Gene-edited chickens could prevent future flu pandemic
Study co-leader, Wendy Barclay, Imperial College London, says the first of the gene-edited chicks will hatch later this year at the University of Edinburgh’s Roslin Institute.
The researchers have used CRISPR technology to remove parts of a protein the flu virus usually depends on to infect a host, thereby rendering the chickens completely resistant.
The idea is to engineer poultry that cannot acquire flu and would form a “buffer” between wild birds and humans, says Barclay.
Experts in global health and infectious disease say the global human flu pandemic represents one of their greatest fears. If the virus jumps from wild birds via poultry to humans, it could then mutate into a pandemic airborne form that is easily transmitted amongst humans.
“If we could prevent influenza virus crossing from wild birds into chickens, we would stop the next pandemic at source,” says Barclay.
In a 2016 Nature article, Barclay’s team described a gene present in chickens that codes for a protein all flu viruses use to infect a host. When knock-out cells that did not contain the gene were engineered, laboratory tests showed that they could not be infected by the flu virus.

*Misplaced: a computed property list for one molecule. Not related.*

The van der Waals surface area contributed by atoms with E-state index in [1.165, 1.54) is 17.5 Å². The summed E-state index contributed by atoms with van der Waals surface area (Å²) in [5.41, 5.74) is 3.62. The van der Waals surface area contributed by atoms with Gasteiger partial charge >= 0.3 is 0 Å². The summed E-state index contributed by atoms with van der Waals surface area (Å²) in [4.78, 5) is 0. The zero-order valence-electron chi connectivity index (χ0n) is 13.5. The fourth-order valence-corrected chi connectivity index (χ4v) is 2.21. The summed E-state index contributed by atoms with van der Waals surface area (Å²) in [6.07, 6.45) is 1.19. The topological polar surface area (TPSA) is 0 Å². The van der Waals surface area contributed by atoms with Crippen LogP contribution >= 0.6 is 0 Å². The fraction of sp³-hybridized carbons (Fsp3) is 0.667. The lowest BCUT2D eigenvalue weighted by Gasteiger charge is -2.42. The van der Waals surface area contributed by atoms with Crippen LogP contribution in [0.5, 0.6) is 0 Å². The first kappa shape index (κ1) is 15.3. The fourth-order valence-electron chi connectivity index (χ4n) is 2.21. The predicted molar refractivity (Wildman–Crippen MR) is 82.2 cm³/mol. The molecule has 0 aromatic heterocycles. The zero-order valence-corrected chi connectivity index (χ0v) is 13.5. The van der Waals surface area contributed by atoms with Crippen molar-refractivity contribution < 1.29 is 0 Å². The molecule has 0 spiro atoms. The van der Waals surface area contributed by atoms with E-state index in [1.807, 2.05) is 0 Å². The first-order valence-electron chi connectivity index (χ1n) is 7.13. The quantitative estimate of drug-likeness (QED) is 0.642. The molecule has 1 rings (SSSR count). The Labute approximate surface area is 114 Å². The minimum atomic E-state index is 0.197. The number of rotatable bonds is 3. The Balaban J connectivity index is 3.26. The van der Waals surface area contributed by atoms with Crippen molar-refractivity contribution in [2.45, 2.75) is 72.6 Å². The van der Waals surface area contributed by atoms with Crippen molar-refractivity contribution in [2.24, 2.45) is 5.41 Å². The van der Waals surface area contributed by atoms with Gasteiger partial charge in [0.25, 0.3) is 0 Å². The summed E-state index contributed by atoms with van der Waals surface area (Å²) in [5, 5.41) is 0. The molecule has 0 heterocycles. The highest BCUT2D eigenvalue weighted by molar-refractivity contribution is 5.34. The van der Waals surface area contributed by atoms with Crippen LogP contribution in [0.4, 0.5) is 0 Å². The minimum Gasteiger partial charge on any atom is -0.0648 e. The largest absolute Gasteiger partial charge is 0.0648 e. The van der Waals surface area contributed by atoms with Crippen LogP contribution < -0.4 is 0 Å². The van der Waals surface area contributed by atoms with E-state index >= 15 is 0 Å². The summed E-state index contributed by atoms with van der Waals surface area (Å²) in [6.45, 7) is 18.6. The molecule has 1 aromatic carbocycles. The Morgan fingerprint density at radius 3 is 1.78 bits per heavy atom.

In a collaboration with Roslin researchers, Barclay plans to use CRISPR technology to edit just one small part of the flu-binding protein, so that the rest of the bird remains the same, genetically, as it was before: “We have identified the smallest change that will stop the virus in its tracks.”
However, Barclay points out that one of the biggest barriers to this approach is going to be the concern amongst poultry producers that the public will reject the idea: “People eat food from farmed animals that have been altered by decades of traditional breeding, but they might be nervous about eating gene edited food,” she concludes. ■